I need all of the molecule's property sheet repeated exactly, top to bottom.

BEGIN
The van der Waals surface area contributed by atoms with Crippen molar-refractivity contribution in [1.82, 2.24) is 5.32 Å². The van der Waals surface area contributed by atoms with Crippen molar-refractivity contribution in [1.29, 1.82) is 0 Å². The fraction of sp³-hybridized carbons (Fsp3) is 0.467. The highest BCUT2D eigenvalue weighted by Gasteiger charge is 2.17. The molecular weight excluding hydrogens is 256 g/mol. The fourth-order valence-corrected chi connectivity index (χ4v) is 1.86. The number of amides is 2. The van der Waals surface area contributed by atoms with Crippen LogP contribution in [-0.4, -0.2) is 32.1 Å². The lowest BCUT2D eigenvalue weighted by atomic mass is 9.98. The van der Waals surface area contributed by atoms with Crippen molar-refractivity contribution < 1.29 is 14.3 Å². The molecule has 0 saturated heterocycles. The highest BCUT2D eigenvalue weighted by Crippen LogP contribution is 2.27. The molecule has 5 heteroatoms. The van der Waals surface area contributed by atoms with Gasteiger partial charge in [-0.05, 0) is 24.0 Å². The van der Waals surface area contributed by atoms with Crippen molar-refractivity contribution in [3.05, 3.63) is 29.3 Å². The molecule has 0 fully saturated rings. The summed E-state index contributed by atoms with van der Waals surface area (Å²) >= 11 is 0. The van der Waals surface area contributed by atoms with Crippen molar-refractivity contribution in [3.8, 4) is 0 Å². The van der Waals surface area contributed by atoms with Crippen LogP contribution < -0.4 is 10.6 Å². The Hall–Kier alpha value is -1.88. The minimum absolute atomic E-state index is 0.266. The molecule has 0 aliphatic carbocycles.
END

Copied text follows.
The van der Waals surface area contributed by atoms with Crippen molar-refractivity contribution in [1.82, 2.24) is 5.32 Å². The van der Waals surface area contributed by atoms with Crippen molar-refractivity contribution in [1.29, 1.82) is 0 Å². The fraction of sp³-hybridized carbons (Fsp3) is 0.467. The highest BCUT2D eigenvalue weighted by Gasteiger charge is 2.17. The molecular weight excluding hydrogens is 256 g/mol. The fourth-order valence-corrected chi connectivity index (χ4v) is 1.86. The number of amides is 2. The van der Waals surface area contributed by atoms with Crippen LogP contribution in [-0.4, -0.2) is 32.1 Å². The lowest BCUT2D eigenvalue weighted by atomic mass is 9.98. The van der Waals surface area contributed by atoms with Crippen molar-refractivity contribution < 1.29 is 14.3 Å². The molecule has 0 saturated heterocycles. The highest BCUT2D eigenvalue weighted by Crippen LogP contribution is 2.27. The molecule has 5 heteroatoms. The van der Waals surface area contributed by atoms with Gasteiger partial charge in [-0.05, 0) is 24.0 Å². The van der Waals surface area contributed by atoms with Crippen molar-refractivity contribution in [3.05, 3.63) is 29.3 Å². The molecule has 0 fully saturated rings. The summed E-state index contributed by atoms with van der Waals surface area (Å²) >= 11 is 0. The van der Waals surface area contributed by atoms with Crippen molar-refractivity contribution in [3.8, 4) is 0 Å². The van der Waals surface area contributed by atoms with Crippen LogP contribution < -0.4 is 10.6 Å². The Hall–Kier alpha value is -1.88. The minimum absolute atomic E-state index is 0.266. The molecule has 0 aliphatic carbocycles.